Court rules Yankees letter mentioning plate-stealing investigation must be unsealed

The Yankees Letter will no longer be a secret, a court has ruled.

Nearly two years after a federal judge ruled that a letter describing a 2017 Yankees investigation must be made public, the U.S. Second Circuit Court of Appeals has denied the Yankees’ and Major League Baseball’s requests to keep the letter private. hold.

The Yankees and MLB now have 14 days to decide whether to appeal the unsealed letter.

Plaintiffs in a lawsuit over the day-to-day fantasy implications of electronic sign stealing in baseball alleged that a 2017 press release punishing Commissioner Rob Manfred, the Red Sox and the Yankees, hid the full nature of what MLB discovered the Yankees had done. Now, with the letter’s imminent release, any discrepancies between what Manfred publicly claimed and his office’s private findings will come to light.

The Yankees claim that the damage from unsealing the Yankees Letter will be because its contents would be scrambled to falsely and falsely generate the confusing scenario that the Yankees somehow break the rules for stealing had violated MLB signs, when in fact the Yankees didn’t,” the court wrote. However, that argument weighs little. Disclosure of the document allows the public to independently assess MLB’s conclusion regarding the internal investigation (as worded to the Yankees), and the Yankees are fully capable of expressing their own views on the factual content. of the Yankees Letter. In summary, any alleged misrepresentation of the contents of the Yankees Letter may be remedied by the widespread availability of the factual contents of this court document to the public, and the corresponding ability of MLB and the Yankees to publicly to comment.”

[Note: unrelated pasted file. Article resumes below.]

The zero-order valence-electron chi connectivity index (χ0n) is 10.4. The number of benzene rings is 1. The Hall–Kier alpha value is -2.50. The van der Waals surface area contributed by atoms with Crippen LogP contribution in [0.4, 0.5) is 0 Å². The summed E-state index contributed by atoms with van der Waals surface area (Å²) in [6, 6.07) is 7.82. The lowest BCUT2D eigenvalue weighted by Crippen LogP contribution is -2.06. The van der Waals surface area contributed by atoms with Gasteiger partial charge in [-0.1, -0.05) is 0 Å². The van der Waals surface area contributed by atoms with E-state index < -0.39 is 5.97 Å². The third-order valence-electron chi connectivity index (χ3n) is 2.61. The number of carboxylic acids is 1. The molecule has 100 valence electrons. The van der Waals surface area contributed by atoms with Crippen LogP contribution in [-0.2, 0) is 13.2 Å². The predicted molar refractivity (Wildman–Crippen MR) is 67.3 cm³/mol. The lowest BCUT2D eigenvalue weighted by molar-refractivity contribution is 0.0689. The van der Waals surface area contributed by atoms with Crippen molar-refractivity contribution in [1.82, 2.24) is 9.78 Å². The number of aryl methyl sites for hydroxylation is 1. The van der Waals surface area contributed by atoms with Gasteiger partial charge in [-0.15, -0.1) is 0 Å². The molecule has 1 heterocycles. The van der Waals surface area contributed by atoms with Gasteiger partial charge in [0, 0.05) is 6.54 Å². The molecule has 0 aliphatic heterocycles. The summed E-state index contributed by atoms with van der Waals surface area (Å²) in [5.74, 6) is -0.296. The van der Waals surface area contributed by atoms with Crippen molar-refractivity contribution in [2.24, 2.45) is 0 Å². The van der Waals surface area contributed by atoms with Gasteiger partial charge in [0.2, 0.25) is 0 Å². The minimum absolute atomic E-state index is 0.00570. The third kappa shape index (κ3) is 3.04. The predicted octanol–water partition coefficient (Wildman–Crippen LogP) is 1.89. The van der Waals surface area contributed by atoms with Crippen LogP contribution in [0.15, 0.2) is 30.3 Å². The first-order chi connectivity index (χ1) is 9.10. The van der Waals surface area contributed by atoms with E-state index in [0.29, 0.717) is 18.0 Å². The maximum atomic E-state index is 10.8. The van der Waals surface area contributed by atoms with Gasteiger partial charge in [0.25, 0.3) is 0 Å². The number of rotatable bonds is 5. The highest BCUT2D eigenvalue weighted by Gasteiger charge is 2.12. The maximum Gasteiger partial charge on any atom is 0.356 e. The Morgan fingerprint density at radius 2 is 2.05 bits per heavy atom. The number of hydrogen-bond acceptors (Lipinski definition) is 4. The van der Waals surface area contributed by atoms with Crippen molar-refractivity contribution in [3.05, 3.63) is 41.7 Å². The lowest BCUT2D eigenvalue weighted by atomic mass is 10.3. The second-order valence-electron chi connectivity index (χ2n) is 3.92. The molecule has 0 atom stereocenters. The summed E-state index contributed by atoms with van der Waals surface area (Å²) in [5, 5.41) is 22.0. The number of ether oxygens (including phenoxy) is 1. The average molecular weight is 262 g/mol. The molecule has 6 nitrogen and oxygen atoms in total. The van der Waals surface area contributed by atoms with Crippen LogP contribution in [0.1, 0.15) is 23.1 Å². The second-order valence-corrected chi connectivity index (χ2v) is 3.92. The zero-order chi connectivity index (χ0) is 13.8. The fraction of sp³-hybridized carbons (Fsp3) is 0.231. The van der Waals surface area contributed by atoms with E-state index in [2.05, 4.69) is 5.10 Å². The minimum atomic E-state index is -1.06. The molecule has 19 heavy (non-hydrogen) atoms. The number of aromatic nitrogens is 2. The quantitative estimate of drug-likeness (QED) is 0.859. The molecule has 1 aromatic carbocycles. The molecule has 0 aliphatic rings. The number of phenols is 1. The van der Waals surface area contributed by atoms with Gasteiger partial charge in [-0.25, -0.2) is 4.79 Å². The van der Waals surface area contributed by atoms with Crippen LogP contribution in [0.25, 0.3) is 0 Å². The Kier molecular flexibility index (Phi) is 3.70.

Echoing what Judge Jed Rakoff said about the letter, the Second Circuit reaffirmed that “a significant portion” of the letter has already been released publicly.

“This letter related to the results of an internal investigation, which the plaintiffs argued contradicted a subsequent MLB press release on the same subject,” Chief Justice Debra Ann Livingston wrote. Complaint and the court’s discussion of the letter in explaining its decision to reject the plaintiffs’ amendment request in their reconsideration motion, and because MLB disclosed a substantial portion of the letter’s contents in its press release about the investigation , we conclude that the court did not abuse its discretion in unlocking the letter, subject to redacting the names of particular individuals.”

Manfred fined the Red Sox and Yankees in 2017 in what became known as the Apple Watch scandal. The stealing of electronic boards didn’t stop there: the Astros continued to cheat for the rest of 2017, and both the Astros and Red Sox steel boards continued to cheat electronically in 2018.

The Yankees, Major League Baseball and plaintiffs’ counsel did not immediately return requests for comment.

(Photo: Abbie Parr/Getty Images)

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